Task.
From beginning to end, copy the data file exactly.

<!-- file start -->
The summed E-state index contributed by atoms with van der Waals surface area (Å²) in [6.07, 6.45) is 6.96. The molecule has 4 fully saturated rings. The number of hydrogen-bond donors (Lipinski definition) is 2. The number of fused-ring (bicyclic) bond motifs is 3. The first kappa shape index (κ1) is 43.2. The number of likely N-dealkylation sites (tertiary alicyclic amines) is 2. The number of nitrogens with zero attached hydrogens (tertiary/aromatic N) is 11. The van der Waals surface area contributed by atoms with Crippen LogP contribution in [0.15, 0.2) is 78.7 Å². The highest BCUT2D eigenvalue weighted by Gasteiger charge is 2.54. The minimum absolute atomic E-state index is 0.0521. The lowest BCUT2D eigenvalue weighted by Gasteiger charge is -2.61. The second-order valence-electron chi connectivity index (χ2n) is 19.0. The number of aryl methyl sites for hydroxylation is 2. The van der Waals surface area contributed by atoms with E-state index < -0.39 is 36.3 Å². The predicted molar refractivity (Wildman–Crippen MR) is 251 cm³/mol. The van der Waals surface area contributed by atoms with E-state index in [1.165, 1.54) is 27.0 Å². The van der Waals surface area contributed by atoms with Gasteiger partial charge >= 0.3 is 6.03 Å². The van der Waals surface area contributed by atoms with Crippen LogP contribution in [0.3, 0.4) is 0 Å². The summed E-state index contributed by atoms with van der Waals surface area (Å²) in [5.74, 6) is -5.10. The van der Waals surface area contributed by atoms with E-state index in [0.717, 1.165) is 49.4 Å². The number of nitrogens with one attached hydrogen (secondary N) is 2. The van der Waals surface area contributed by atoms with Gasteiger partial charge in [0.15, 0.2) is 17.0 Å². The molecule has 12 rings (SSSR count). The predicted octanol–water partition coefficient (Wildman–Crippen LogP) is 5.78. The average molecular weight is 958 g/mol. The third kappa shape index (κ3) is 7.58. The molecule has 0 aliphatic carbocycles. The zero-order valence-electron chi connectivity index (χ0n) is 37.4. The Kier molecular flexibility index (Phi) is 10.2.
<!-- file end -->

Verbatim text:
The summed E-state index contributed by atoms with van der Waals surface area (Å²) in [6.07, 6.45) is 6.96. The molecule has 4 fully saturated rings. The number of hydrogen-bond donors (Lipinski definition) is 2. The number of fused-ring (bicyclic) bond motifs is 3. The first kappa shape index (κ1) is 43.2. The number of likely N-dealkylation sites (tertiary alicyclic amines) is 2. The number of nitrogens with zero attached hydrogens (tertiary/aromatic N) is 11. The van der Waals surface area contributed by atoms with Crippen LogP contribution in [0.15, 0.2) is 78.7 Å². The highest BCUT2D eigenvalue weighted by Gasteiger charge is 2.54. The minimum absolute atomic E-state index is 0.0521. The lowest BCUT2D eigenvalue weighted by Gasteiger charge is -2.61. The second-order valence-electron chi connectivity index (χ2n) is 19.0. The number of aryl methyl sites for hydroxylation is 2. The van der Waals surface area contributed by atoms with E-state index < -0.39 is 36.3 Å². The predicted molar refractivity (Wildman–Crippen MR) is 251 cm³/mol. The van der Waals surface area contributed by atoms with E-state index in [1.165, 1.54) is 27.0 Å². The van der Waals surface area contributed by atoms with Gasteiger partial charge >= 0.3 is 6.03 Å². The van der Waals surface area contributed by atoms with Crippen LogP contribution in [0.3, 0.4) is 0 Å². The summed E-state index contributed by atoms with van der Waals surface area (Å²) in [5.74, 6) is -5.10. The van der Waals surface area contributed by atoms with E-state index in [0.717, 1.165) is 49.4 Å². The number of nitrogens with one attached hydrogen (secondary N) is 2. The van der Waals surface area contributed by atoms with Gasteiger partial charge in [0.15, 0.2) is 17.0 Å². The molecule has 12 rings (SSSR count). The predicted octanol–water partition coefficient (Wildman–Crippen LogP) is 5.78. The average molecular weight is 958 g/mol. The third kappa shape index (κ3) is 7.58. The molecule has 0 aliphatic carbocycles. The zero-order valence-electron chi connectivity index (χ0n) is 37.4. The Kier molecular flexibility index (Phi) is 10.2.